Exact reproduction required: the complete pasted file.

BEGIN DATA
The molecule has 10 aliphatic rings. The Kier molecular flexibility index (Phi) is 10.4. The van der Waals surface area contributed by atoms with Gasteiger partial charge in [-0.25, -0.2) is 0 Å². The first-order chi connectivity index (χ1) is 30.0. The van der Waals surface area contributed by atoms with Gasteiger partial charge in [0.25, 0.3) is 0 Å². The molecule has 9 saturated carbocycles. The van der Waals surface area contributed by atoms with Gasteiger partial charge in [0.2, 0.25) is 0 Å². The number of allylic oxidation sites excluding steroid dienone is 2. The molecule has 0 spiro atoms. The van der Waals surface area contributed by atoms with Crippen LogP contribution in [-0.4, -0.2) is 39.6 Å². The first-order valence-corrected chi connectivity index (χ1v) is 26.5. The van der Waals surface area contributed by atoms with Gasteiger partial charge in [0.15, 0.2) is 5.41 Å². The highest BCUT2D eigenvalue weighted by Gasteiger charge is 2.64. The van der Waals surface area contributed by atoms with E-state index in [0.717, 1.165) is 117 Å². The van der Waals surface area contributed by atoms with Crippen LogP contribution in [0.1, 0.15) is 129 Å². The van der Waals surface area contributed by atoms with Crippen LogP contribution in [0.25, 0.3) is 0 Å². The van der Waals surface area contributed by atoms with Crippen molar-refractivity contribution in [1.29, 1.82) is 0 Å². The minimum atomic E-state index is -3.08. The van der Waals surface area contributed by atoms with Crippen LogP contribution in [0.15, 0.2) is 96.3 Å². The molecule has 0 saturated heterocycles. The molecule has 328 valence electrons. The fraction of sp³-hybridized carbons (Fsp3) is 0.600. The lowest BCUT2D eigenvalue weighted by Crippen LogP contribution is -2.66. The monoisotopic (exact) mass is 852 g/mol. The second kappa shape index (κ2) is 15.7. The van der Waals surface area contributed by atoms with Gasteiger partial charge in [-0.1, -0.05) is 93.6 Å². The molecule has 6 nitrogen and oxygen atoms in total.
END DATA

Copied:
The molecule has 10 aliphatic rings. The Kier molecular flexibility index (Phi) is 10.4. The van der Waals surface area contributed by atoms with Gasteiger partial charge in [-0.25, -0.2) is 0 Å². The first-order chi connectivity index (χ1) is 30.0. The van der Waals surface area contributed by atoms with Gasteiger partial charge in [0.25, 0.3) is 0 Å². The molecule has 9 saturated carbocycles. The van der Waals surface area contributed by atoms with Gasteiger partial charge in [0.2, 0.25) is 0 Å². The number of allylic oxidation sites excluding steroid dienone is 2. The molecule has 0 spiro atoms. The van der Waals surface area contributed by atoms with Crippen LogP contribution in [-0.4, -0.2) is 39.6 Å². The first-order valence-corrected chi connectivity index (χ1v) is 26.5. The van der Waals surface area contributed by atoms with Gasteiger partial charge in [0.15, 0.2) is 5.41 Å². The highest BCUT2D eigenvalue weighted by Gasteiger charge is 2.64. The van der Waals surface area contributed by atoms with E-state index in [0.717, 1.165) is 117 Å². The van der Waals surface area contributed by atoms with Crippen LogP contribution in [0.1, 0.15) is 129 Å². The van der Waals surface area contributed by atoms with Crippen LogP contribution in [0.25, 0.3) is 0 Å². The van der Waals surface area contributed by atoms with Crippen molar-refractivity contribution in [1.29, 1.82) is 0 Å². The minimum atomic E-state index is -3.08. The van der Waals surface area contributed by atoms with Crippen LogP contribution in [0.15, 0.2) is 96.3 Å². The molecule has 0 saturated heterocycles. The molecule has 328 valence electrons. The fraction of sp³-hybridized carbons (Fsp3) is 0.600. The lowest BCUT2D eigenvalue weighted by Crippen LogP contribution is -2.66. The monoisotopic (exact) mass is 852 g/mol. The second kappa shape index (κ2) is 15.7. The van der Waals surface area contributed by atoms with Gasteiger partial charge in [-0.1, -0.05) is 93.6 Å². The molecule has 6 nitrogen and oxygen atoms in total.